One or two days after posting Tearful in NYC, I visited Ground Zero. The skies lowered and wept as I meandered lost through the plaza. A day of such dimness, of visual images blurring, of persons indistinct, of sounds muffled, of voices softened as if retreating from the pressing silence.
I arrived at Ground Zero unburdened by foreknowledge or expectation, carrying only the vague apprehension of linguistic hyperbole: ‘Ground Zero’ is – or used to be – the expression for the epicentre of an atomic explosion. The original ground zero was a location in the Nevada Desert in the Manhattan Project during WWII. What were the Americans of the new millennium claiming – in this place, in this moment – for New York City?
The plaza was gray. Not the gray of the rainy weather, a gray in any weather, charcoal coloured, the colour of the burned, the colour of char. A rectangular shape rose before me in the gloom, formed by four bulky walls a little above waist height. Stencilled into the steel upper surface of the walls were the names.
I read Japanese names in their staccato syllables, I read the flowing polysyllables of the subcontinent, I read Mayflower names, names from Arabia, Hispanic names, Jewish names, names of all the tribes of modern America. Where a person had more than one forename, all additional names were duly inscribed. Those multipartite names claimed their solemn space.
I walked the walls and read the names, pausing here, stopping there, where the stenciled lettering was unclear, my gloved fingers wiping away the obscuring water. I felt the call of the names, their need to be seen, to stand distinct.
I didn’t want more than my first glimpse of the space enclosed by the walls, the space that fell, tumbling with the eye to a depth beyond sight. Water cascaded with a muted rushing from the interior of these walls, falling, falling to the unseen depths. The walls wept mutely, immutably, for the names.
More meandering brought me to the entry to the Museum. Young women in skyblue tops stood smiling in the rain. ’Welcome sir. Thank you for coming here.’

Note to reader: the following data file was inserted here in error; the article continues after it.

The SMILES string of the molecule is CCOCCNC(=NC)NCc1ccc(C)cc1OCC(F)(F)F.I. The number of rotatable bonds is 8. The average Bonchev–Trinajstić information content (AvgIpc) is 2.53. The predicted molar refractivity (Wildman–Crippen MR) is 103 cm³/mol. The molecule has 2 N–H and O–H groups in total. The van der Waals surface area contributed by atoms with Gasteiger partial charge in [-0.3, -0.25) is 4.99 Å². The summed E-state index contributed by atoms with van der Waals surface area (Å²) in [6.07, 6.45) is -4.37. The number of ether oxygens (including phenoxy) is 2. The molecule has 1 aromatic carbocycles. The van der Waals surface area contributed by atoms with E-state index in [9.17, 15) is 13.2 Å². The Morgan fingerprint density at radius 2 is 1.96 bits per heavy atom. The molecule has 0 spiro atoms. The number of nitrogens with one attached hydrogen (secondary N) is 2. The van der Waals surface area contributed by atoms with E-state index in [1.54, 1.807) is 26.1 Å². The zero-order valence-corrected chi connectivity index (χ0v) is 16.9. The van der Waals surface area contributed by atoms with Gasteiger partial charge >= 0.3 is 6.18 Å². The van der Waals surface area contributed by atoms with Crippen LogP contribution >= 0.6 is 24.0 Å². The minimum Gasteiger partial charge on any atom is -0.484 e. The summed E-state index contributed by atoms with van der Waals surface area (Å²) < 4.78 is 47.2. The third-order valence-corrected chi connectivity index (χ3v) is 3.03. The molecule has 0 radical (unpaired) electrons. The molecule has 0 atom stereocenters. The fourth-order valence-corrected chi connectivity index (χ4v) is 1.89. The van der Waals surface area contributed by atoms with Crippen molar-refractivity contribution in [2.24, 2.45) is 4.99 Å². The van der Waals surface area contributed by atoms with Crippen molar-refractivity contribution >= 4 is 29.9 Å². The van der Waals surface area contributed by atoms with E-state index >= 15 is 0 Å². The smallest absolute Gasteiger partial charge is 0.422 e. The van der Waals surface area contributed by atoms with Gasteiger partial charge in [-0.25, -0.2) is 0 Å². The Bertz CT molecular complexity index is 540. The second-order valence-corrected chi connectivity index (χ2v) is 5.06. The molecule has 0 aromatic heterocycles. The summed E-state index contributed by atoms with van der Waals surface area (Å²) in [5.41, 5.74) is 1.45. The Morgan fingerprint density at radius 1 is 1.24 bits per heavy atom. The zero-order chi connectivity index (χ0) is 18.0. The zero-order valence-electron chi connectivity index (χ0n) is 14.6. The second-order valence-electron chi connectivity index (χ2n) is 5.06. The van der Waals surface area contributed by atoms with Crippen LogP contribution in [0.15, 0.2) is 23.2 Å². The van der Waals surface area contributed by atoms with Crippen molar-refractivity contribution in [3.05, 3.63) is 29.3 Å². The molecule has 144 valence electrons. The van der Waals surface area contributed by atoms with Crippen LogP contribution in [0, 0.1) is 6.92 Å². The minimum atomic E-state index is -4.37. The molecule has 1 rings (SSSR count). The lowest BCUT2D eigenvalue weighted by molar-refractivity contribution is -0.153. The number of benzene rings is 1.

An hour later my wife arrived, together with my sister and her husband. Both the latter have resided in New York City since 1978. My brother-in-law has become an American patriot. On the day America found itself under attack, he found himself aroused, engaged, American. ‘I saw the footage, the destruction. I ordered my team at the hospital to be ready for casualties. I expected casualties in the thousands. But they never arrived. The injured were few, the dead too many.
‘I walked down to towards the World Trade Center. The air was thick, you could feel it. Ash, grey, soft, floated and fell onto every surface.’
Listening, my mind in Hiroshima.
‘You could smell the air. A smell of burning.’
Listening, my mind in Auschwitz.
We descended a long way into the museum. Here, in darkness dimly lit, tortured steel relics, visual images, sound recordings of speaking voices told the story. One wall showed faces of watchers looking upwards: hands flew to cover shocked mouths, frantic hands flew to clutch at anguished heads. These were civilian faces, firefighter faces, police faces – human faces facing the immolation above of humans. A nearby wall panel recorded verbatim reports of horrified watchers as people emerged from above, pausing in agonising premeditation, before leaping from the fire engulfing the upper storeys.
One said, ‘ I saw a man leap, tumbling end over end. I looked away. He took so long…’
Another reacted differently: ‘A woman appeared at the window. She waited for a time, preparing. Then she leapt. I wanted to look away, but I forced myself to watch. I felt she had the right to claim me as a witness.’
Around a corner I stumbled upon a tall colour photograph of a building of immense height standing out against a blue sky. The camera captured one, two, three bodies, each separated by a good distance from the others, all three falling from that great height. The bodies were black against that brilliant sky.
At every turn, my eyes, my eyes smarted and teared.
We spent hours in the subdued spaces underground: Ground Zero is apt, no quotation marks, no hyperbole.
The 9/11 day is an indelible mark on humanity and on all of us as individuals. Personally, it joined other grim days, including the 24 hours of intermittent films from Auschwitz and other camps that was shown in my first year at university. You describe it well.
Your own nonfiction book (in preparation)about the experiences of your father and sixty-nine comrades in Thailand, enslaved on the Burma railway will be another such
To memorialise the dead is the universal sacrament
Religion and Kamikaze! They thought they were “right” also. At times I don’t like humanity!
In this case, Bruce, I dislike inhumanity
Disguised as divinity
I shake my head, at a loss
I have just finished reading a detailed account of the Paris murderers
One of the three was a tender father and husband – as some as members were in the death camps
As I said, I shake my head but it offers no understanding, no explanation to satisfy